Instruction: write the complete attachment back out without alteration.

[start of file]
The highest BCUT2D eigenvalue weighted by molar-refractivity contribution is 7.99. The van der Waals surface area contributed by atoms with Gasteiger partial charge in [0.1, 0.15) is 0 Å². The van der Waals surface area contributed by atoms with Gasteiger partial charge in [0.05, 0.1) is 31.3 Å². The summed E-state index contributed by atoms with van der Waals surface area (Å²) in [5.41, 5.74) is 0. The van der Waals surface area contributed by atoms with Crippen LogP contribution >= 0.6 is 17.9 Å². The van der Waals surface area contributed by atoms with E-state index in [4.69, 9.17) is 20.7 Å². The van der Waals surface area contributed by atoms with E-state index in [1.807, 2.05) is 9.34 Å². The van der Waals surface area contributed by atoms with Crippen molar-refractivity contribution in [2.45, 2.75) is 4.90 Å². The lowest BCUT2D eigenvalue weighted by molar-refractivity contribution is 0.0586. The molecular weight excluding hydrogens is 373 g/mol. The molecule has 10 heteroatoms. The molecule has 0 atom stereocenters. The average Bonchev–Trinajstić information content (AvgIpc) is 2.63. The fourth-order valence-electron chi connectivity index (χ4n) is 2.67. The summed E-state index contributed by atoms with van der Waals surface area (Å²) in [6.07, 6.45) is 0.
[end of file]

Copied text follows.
The highest BCUT2D eigenvalue weighted by molar-refractivity contribution is 7.99. The van der Waals surface area contributed by atoms with Gasteiger partial charge in [0.1, 0.15) is 0 Å². The van der Waals surface area contributed by atoms with Gasteiger partial charge in [0.05, 0.1) is 31.3 Å². The summed E-state index contributed by atoms with van der Waals surface area (Å²) in [5.41, 5.74) is 0. The van der Waals surface area contributed by atoms with Crippen LogP contribution >= 0.6 is 17.9 Å². The van der Waals surface area contributed by atoms with E-state index in [4.69, 9.17) is 20.7 Å². The van der Waals surface area contributed by atoms with E-state index in [1.807, 2.05) is 9.34 Å². The van der Waals surface area contributed by atoms with Crippen molar-refractivity contribution in [2.45, 2.75) is 4.90 Å². The lowest BCUT2D eigenvalue weighted by molar-refractivity contribution is 0.0586. The molecular weight excluding hydrogens is 373 g/mol. The molecule has 10 heteroatoms. The molecule has 0 atom stereocenters. The average Bonchev–Trinajstić information content (AvgIpc) is 2.63. The fourth-order valence-electron chi connectivity index (χ4n) is 2.67. The summed E-state index contributed by atoms with van der Waals surface area (Å²) in [6.07, 6.45) is 0.